Other ideas for healthy family goals:

  • Make a healthy meal together as a family weekly
  • Take a walk together a few times a week
  • Start a garden together to be able to eat more fruits and vegetables

4.  Help your kids understand wanting to become healthy doesn’t mean they don’t love themselves

Moving from obese into a healthy body range is not a bad desire, but it can sometimes come with some bad side effects. Some of these things are negative self-talk, eating disorders, and mental illnesses. The biggest thing to help your kids remember is even if they want to change to be healthier, it doesn’t mean they don’t love who they are now. Keep reminding your kids that while getting healthy may be important, they should also be grateful for what their bodies can already do.

Some ways you can help your child be grateful for their body, no matter what state it is in, is to remind them of how they can still do so much. Ask them what they love most about what their body can do. Remind them they can see, hear, feel, touch, hug, clap, talk, hold hands, and so many miraculous things with their amazing bodies. 

Help them be grateful for who they are and continue discouraging comparisons to others. For example, if your child is upset they aren’t as fast as another child, remind them how good they are at jumping rope or something else their body can do.

5. Practice positive self-talk in the home

Along with helping them reach their body goals in a healthy way, you can help them practice positive self-talk in the body they are in. Remind them of the things they can do right now. Have them stand in front of a mirror and pick out things they like about their body. This helps your child tell themselves they are great while also emphasizing the body gratitude you implemented before.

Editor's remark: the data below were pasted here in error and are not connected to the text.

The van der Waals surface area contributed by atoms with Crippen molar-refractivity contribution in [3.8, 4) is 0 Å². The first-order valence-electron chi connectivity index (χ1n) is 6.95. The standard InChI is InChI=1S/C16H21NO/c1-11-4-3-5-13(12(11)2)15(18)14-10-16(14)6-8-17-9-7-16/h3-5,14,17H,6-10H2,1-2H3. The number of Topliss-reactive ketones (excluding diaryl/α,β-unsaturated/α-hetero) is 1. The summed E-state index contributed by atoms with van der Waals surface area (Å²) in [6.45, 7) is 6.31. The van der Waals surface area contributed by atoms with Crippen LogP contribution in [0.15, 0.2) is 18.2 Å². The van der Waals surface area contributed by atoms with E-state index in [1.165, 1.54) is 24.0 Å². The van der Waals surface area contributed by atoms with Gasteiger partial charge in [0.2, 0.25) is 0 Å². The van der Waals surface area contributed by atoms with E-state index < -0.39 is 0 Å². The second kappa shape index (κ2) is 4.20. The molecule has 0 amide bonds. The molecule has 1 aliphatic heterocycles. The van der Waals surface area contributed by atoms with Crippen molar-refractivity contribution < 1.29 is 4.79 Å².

Positive self-talk doesn’t just stop with body image. Teach your children to be kind to themselves. For example, if you hear your son say he thinks he’s stupid, ask him why he thinks that. Then, help him realize why that statement is not true. As children are able to talk positively to themselves, they’ll more easily be able to look at their body in a positive manner.

Teaching our kids in this digital age can be difficult, especially when we might not have been taught what our kids need today when we were kids. Even though it’s hard, it’s not impossible! There are so many resources in books and on the internet that can help us as parents learn how to have our own positive body image along with how best to teach it to our kids.

Questions to think and talk about with your kids: 

  • What are ways you already practice body gratitude?
  • How can we help others feel grateful for their bodies?
  • Why is it important that we feel positive about our body, even if we might not always like how we look?
  • Does how we look decide if we are a good or bad person?

For more great conversations and an engaging read-along story, check out Messages about me: Wade’s Story, A Boy’s Quest for Healthy Body Image and Messages about me: Sydney’s Story, A Girl’s Journey Healthy Body Image

Ready to hear a great podcast where our CEO discusses ways to instill a healthy body image in kids? Check out the About Progress Podcast.

Mae Pulsipher is a graduate of Brigham Young University – Idaho with a degree in Marriage and Family Studies. She has been married for almost four years and has a sweet two-year-old son. She aspires to be a counselor for children and adolescents so she can help children and teens work through these difficult concepts. 


Center for Disease Control and Prevention. (2017). Prevalence of obesity among adult and youth: United States, 2015-2016 [Data file]. Retrieved from